Background of 1989 Salary Structure Review
As a result, it will become increase a common for a single employee to receive portions of compensation based on all 3 contingencies and decrease the portion provided as job-based pay only. It should be concluded, from what has been said above, that ‘pay for the job’ and ‘pay for the person’ and ‘pay for output’ are not mutually exclusive. In normal situation, if the staff performs well, they will be received what they hope or what they expect to get provided by the department1. Since this incentive system is not conducted by staff working period of time or their experience, therefore the self-motivation of the staff can be achieved.
( why motivate? ) In the private sector, once the employee has good performance, the person may have promotion opportunities or cash bonus. The following serves as an example: $254 million bonus was given to the staff in the Hong Kong Exchange due to well performance in 2007. However, under public context, the promotion opportunities are limited in the government department, and the profit sharing concept is not existed. The staff may only enjoy a progression up the pay range by annual increments, but the reward depends on time only, not based on his or her actual performance, so the arrangement is not suitable for motivating the staff.
Implementation Problems Although there are some merits (what merits? )of the performance-related pay system, the government didn’t practice the system. The problem resolves itself into the following four issues which needed to prepare for practicing the performance-based reward system. To begin with, we need to measure the performance by a fair and reliable way, so that the staff can be appraised if they have good performance. But in the reality, the issue is always subjective, and the system result in disputes and thus staff management problems.
Then, not every staff can have equal opportunities to perform. To take a simple example, not every policeman or fireman get equal opportunities to participate in the core operation. Moreover, there may be some mismatching of the human resources. For example, a staff is good at accounting. Unluckily, he or she is ordered to work for the production department, so that how can he perform well? Thirdly, to implement this pay system (WT? ) in the public sector, different forms of the performance-pay package are needed.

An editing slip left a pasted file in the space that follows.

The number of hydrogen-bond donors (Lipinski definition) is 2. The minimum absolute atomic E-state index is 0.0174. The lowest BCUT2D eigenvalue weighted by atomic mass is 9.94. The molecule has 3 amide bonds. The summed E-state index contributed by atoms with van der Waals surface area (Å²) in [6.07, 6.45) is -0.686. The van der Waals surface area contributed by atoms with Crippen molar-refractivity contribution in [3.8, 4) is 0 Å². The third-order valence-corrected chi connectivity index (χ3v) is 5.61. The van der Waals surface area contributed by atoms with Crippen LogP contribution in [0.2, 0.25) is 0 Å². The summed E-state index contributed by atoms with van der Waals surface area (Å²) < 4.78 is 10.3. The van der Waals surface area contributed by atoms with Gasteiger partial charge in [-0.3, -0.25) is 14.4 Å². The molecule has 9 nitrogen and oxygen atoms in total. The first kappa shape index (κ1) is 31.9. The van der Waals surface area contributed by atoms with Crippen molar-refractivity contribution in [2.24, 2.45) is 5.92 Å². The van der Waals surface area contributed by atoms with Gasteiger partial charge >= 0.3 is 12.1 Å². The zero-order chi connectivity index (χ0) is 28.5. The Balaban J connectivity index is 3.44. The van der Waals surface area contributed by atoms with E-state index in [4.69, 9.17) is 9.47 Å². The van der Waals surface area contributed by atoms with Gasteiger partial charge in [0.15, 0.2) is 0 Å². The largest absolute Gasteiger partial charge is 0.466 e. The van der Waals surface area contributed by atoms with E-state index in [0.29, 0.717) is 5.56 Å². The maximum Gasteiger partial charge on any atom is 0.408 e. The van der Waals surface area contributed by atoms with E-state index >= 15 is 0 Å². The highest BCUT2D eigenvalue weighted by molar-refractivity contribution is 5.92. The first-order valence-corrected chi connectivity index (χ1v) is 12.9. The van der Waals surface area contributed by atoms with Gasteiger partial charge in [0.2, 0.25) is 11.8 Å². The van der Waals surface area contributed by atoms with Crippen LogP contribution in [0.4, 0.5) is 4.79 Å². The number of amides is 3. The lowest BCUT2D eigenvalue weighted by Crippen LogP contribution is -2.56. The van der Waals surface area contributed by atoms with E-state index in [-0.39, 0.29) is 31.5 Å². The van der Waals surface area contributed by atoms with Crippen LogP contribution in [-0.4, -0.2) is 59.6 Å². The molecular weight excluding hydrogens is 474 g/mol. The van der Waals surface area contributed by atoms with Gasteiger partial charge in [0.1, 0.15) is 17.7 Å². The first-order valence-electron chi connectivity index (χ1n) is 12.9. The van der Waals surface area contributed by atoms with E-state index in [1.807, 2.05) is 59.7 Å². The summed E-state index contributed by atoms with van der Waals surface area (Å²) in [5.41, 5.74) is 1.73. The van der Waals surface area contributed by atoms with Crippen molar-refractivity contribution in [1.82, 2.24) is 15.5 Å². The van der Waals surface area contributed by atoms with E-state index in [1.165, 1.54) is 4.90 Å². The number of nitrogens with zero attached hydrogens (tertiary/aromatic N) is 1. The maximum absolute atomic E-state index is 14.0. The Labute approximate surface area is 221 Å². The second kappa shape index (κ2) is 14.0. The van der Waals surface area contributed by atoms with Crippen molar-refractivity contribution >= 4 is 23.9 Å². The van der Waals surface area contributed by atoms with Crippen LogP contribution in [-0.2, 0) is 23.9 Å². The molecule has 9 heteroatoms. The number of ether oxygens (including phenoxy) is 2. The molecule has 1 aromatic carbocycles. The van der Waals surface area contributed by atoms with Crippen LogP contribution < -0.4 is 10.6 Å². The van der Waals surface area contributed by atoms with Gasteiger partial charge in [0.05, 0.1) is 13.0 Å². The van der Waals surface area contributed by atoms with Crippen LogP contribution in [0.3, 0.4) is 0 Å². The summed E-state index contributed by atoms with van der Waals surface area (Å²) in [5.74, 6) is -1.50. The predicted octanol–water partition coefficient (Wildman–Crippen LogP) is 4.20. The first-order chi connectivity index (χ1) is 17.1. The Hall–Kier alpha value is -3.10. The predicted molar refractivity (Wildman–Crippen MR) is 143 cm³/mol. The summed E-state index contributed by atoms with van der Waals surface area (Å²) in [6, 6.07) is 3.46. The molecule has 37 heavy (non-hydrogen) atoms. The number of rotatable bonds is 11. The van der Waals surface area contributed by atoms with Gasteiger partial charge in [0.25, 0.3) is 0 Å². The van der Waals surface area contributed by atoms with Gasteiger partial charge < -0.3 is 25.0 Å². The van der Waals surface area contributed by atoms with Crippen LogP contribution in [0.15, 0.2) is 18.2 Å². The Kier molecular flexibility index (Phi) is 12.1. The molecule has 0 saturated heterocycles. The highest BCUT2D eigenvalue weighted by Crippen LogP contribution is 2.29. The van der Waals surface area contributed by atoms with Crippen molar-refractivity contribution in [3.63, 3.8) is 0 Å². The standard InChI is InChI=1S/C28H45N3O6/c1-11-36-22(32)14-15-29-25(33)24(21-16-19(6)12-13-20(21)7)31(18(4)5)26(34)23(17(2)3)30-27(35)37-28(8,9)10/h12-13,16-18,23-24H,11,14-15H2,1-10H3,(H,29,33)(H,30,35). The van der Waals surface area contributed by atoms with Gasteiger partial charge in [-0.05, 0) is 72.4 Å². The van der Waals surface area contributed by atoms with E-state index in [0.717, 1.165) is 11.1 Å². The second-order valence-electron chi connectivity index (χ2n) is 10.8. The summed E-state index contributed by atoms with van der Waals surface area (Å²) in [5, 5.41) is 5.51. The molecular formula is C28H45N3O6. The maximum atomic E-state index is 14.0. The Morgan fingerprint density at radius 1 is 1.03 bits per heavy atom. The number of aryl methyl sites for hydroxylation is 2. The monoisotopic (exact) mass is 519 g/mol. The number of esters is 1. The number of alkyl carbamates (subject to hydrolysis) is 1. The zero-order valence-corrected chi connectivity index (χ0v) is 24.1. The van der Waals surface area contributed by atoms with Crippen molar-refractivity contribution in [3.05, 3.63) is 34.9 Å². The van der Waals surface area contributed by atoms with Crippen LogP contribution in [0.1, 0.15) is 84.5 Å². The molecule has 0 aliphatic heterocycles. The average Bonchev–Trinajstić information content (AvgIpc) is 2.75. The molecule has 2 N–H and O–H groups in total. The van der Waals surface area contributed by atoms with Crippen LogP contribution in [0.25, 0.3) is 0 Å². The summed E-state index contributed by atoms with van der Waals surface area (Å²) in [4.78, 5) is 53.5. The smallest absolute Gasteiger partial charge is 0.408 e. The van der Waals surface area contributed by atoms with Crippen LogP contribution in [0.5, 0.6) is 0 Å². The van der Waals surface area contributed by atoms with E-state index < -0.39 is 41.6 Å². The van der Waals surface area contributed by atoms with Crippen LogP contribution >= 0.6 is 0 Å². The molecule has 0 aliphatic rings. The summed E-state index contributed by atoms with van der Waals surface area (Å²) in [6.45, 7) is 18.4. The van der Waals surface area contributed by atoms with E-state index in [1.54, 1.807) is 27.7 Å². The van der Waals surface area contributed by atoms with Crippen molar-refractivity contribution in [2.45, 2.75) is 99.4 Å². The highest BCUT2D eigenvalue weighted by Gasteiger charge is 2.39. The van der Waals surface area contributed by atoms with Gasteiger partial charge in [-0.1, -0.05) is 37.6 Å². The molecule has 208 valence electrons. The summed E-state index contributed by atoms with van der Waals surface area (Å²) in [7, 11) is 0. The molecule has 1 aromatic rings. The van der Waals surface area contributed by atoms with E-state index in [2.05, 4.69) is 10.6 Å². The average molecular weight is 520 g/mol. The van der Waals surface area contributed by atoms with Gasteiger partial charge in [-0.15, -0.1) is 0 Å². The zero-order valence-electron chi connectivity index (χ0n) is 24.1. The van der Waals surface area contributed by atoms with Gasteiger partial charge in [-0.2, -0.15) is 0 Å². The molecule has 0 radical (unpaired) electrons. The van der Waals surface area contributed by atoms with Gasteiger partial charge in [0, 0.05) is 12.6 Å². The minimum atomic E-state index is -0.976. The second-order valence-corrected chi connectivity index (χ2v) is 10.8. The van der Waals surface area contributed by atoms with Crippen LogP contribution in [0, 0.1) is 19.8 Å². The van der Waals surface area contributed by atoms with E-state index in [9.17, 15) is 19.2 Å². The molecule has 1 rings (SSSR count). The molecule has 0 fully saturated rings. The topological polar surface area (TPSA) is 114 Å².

Since there are many different departments, grades and ranks in the public sector, there should need various packages to suit the circumstances. In the sense that means no one criterion is suitable for all dimensions. The question now arises : is it fair? Lastly, this pay system only focuses on high-flyers (1989, Report No. 23). The average performers are neglected because only the high-flyers have rewarded in this system. However, their contributions of the every performer are also essential for the departments or organizations.
It is important to note that without those performers, a department cannot operate effectively and distribute a good result. Pilot Scheme on Team-based Performance Rewards in Civil service If we understand the four problems mentioned before, we would be a step closer to them in connection with the pilot scheme. In the end of 2001, a pilot scheme on team-based performance rewards was launched by the HKSAR government which the objective of the initiative is to test out the feasibility and practicability of introducing performance-based rewards in the civil service.
Pilot Scheme Design In order to reinforce the behaviours required for effective teamwork and achieve sustainable improvements in the associated outcome, six departments were volunteered to participate and design their own scheme. The scheme was designed to be team-based. No more than 15% of the teams included in a pilot scheme can receive the team reward which the rewards would be one-off. The arrangement was set to motivate the staff keep well performance.